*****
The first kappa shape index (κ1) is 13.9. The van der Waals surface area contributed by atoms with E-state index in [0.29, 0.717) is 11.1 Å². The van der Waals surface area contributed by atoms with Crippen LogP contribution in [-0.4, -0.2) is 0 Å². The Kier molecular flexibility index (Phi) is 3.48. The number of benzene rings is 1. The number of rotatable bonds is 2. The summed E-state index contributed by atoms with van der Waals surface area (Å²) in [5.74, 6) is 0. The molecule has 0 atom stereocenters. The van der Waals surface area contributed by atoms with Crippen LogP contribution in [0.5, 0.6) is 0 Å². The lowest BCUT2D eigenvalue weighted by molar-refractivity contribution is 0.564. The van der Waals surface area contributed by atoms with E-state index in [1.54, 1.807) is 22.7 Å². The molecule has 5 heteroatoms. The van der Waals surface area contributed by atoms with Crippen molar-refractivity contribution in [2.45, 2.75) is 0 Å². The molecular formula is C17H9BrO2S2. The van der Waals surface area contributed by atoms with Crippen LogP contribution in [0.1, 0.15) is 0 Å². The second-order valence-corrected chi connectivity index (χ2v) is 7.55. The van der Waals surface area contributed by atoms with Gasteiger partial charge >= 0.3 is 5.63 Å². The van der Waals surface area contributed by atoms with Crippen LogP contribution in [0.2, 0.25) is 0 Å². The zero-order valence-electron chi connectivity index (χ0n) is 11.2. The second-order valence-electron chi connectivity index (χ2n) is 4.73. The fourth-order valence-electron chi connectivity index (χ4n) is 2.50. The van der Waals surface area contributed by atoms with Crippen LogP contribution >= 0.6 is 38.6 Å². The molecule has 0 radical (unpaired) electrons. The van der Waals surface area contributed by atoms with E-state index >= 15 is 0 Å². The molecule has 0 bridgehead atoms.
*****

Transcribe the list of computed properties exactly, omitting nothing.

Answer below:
The first kappa shape index (κ1) is 13.9. The van der Waals surface area contributed by atoms with E-state index in [0.29, 0.717) is 11.1 Å². The van der Waals surface area contributed by atoms with Crippen LogP contribution in [-0.4, -0.2) is 0 Å². The Kier molecular flexibility index (Phi) is 3.48. The number of benzene rings is 1. The number of rotatable bonds is 2. The summed E-state index contributed by atoms with van der Waals surface area (Å²) in [5.74, 6) is 0. The molecule has 0 atom stereocenters. The van der Waals surface area contributed by atoms with Crippen LogP contribution in [0.5, 0.6) is 0 Å². The lowest BCUT2D eigenvalue weighted by molar-refractivity contribution is 0.564. The van der Waals surface area contributed by atoms with E-state index in [1.54, 1.807) is 22.7 Å². The molecule has 5 heteroatoms. The van der Waals surface area contributed by atoms with Crippen molar-refractivity contribution in [2.45, 2.75) is 0 Å². The molecular formula is C17H9BrO2S2. The van der Waals surface area contributed by atoms with Crippen LogP contribution in [0.1, 0.15) is 0 Å². The second-order valence-corrected chi connectivity index (χ2v) is 7.55. The van der Waals surface area contributed by atoms with Gasteiger partial charge >= 0.3 is 5.63 Å². The van der Waals surface area contributed by atoms with Crippen LogP contribution in [0.2, 0.25) is 0 Å². The zero-order valence-electron chi connectivity index (χ0n) is 11.2. The second-order valence-electron chi connectivity index (χ2n) is 4.73. The fourth-order valence-electron chi connectivity index (χ4n) is 2.50. The van der Waals surface area contributed by atoms with Crippen LogP contribution >= 0.6 is 38.6 Å². The molecule has 0 radical (unpaired) electrons. The van der Waals surface area contributed by atoms with E-state index >= 15 is 0 Å². The molecule has 0 bridgehead atoms.